In California, the phrase “city government” often means dysfunction and financial incompetence. That’s why a new initiative by Palo Alto is so striking: in one stroke, the city’s government has become more transparent, efficient and … beautiful.
In partnership with a local start-up, Palo Alto today launched a service called Open Budget that pulls up the hood on the city’s finances and lets people see how it runs. While towns across the country are making efforts to share their documents, Palo Alto’s new tool stands out for its clean, comprehensive charts.
The tools let people use filters to view the revenues and expenses for different departments and see how they change year over year. For example, here’s a quick look at Palo Alto’s recent expenses for city officials:
And here’s a look at the city’s growing obligation to retired workers;
The Open Budget tool also provides ways to examine budget items like capital expenses or debt servicing in a ways that PDFs do not. The numbers will be updated to reflect changes during a fiscal year, and users can easily download the data to a spreadsheet.
The city as platform
The open budget project is just one way that Palo Alto uses data and technology to remake its civic infrastructure. The city has also worked with cloud service, Junar, to harness its data on everything from zoning to street sweeping to water levels and offer it up as an API. In practice, this means someone could use the API to make an app to help explore the city’s parks or real estate.
“It’s about building and enabling a leading digital city by eliminating barriers between government and citizens,” said Jonathan Reichental, a longtime O’Reilly Media executive who became Palo Alto’s CIO last year. In a phone interview, he explained that cities can use the data they possess to become a “platform” for their citizens and that financial data is a “sweet spot” for such initiatives.
To make Open Budget a reality, Palo Alto entered a public-private partnership with Delphi Solutions, a company launched by Stanford students that aims to improve government performance. Reichental says that some of the information can be offered through its existing Junar API, but that Palo Alto turned to Delphi for Open Budget because of the complexity of financial data.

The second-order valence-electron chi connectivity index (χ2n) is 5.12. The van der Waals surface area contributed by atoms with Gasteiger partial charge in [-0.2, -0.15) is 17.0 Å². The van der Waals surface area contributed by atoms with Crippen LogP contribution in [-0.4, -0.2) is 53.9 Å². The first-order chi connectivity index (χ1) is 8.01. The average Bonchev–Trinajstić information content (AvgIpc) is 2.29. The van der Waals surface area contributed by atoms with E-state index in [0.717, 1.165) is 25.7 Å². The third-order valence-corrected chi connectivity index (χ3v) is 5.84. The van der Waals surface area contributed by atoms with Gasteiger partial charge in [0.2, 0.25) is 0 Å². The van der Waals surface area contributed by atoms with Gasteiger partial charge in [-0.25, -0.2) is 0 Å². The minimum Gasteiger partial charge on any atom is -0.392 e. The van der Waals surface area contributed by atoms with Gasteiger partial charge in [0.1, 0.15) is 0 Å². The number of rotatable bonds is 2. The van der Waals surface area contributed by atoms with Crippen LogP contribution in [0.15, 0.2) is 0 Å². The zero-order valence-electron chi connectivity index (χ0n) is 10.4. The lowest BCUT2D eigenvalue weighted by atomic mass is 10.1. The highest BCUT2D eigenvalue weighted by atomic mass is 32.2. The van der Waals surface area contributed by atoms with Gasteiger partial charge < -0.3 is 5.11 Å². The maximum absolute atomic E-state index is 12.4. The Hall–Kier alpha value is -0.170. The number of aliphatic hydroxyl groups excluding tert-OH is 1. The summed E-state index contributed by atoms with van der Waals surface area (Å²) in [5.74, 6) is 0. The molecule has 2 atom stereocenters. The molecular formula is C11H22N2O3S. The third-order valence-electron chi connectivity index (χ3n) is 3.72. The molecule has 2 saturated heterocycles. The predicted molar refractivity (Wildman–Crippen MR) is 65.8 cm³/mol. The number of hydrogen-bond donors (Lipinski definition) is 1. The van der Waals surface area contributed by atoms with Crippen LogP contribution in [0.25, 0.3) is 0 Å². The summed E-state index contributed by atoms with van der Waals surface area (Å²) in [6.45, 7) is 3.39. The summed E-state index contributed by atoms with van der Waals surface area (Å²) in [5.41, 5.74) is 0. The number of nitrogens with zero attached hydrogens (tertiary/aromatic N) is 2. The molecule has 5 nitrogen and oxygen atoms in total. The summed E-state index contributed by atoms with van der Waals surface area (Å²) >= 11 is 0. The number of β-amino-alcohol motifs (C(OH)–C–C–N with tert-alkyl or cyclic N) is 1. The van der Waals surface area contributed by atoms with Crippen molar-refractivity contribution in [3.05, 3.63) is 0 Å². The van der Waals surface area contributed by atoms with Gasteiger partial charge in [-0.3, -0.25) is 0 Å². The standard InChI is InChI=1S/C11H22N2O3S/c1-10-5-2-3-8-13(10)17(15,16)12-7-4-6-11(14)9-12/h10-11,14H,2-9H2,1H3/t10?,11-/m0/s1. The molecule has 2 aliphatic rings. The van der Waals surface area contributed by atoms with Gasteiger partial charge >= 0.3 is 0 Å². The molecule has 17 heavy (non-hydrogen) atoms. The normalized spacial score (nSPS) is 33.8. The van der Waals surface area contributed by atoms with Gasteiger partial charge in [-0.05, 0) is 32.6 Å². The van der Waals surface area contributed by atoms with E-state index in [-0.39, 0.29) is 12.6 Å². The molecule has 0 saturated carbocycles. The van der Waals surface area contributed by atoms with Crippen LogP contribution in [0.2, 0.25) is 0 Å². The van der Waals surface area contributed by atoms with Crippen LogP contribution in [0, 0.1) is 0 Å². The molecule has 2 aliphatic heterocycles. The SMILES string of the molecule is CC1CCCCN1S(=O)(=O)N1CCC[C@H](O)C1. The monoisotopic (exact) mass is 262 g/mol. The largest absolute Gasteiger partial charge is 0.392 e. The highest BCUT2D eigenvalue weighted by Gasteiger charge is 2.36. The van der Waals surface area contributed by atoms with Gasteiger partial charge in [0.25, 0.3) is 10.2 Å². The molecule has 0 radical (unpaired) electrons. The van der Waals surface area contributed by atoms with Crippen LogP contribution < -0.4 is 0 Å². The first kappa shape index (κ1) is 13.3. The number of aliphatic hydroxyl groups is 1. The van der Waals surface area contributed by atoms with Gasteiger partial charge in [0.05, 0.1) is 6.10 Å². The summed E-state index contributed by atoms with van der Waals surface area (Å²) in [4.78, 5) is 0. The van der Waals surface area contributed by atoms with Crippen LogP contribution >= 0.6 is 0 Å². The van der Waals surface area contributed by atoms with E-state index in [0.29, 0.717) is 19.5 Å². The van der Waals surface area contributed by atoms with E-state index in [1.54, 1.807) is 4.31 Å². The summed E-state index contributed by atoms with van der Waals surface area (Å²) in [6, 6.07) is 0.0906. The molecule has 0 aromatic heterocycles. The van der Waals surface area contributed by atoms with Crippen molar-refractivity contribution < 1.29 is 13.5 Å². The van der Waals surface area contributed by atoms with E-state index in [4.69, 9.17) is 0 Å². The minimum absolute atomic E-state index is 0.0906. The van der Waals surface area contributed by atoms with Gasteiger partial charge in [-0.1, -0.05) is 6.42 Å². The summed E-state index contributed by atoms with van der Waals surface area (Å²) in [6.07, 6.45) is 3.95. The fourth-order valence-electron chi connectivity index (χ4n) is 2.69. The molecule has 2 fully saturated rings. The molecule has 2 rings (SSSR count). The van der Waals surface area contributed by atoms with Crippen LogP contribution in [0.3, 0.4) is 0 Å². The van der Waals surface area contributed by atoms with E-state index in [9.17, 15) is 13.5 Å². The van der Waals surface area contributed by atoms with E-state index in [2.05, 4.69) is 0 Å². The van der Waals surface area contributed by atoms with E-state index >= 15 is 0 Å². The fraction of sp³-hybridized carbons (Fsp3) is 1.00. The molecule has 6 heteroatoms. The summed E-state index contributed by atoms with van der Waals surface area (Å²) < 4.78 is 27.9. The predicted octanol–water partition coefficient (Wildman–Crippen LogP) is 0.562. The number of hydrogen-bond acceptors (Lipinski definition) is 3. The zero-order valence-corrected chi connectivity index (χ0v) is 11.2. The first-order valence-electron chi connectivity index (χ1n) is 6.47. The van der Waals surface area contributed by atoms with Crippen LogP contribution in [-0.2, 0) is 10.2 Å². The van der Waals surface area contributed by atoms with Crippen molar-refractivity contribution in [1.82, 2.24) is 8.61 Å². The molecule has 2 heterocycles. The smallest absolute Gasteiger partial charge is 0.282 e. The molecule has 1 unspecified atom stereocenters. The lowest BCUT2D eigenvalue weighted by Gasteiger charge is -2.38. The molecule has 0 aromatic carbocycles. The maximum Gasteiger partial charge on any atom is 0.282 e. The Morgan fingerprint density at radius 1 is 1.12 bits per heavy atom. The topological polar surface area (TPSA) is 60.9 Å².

According to Reichental, Delphi’s tools not only provide transparency but offer an opportunity for cities to save money in managing their data. Delphi is also working on benchmarking tools that will make it possible to compare the performance of different cities, he added.
Can data save California’s cities?
Palo Alto may be an inspiration but it could also be an outlier. While its citizens revel in digital plenty, their counterparts in bankrupt Stockton and Vallejo face the prospect of turned-off traffic lights. And in blue collar Bell, California, city officials await trial for pocketing the town’s budget.
If these cities can’t even manage basic services, is it realistic to expect them to embrace new-fangled data tools? And could places like those in the hard luck Central Valley even find people like Reichental to implement them?
They may have to try. As my colleague Derrick Harris has reported, cities who can collect and analyze data have been able to improve efficiency and save money on everything from streets to sewers.
There is also hope in the fact that tools like Open Budget provide citizens and journalists with unprecedented opportunities to demand accountability from city leaders. Even in an age when newspapers can no longer afford to send reporters to council meetings, the power to parse reams of data with the click of a mouse is as a check on power.
If Open Budget spreads to cities across the state, citizens may soon be able to compare their towns’ respective police and library budgets and create a virtuous cycle of civic improvement. Alternately, we may see yet another form of the digital divide in which Palo Alto residents get apps while Stockton residents work to keep the street lights on.
(Image by DJ40 via Shutterstock)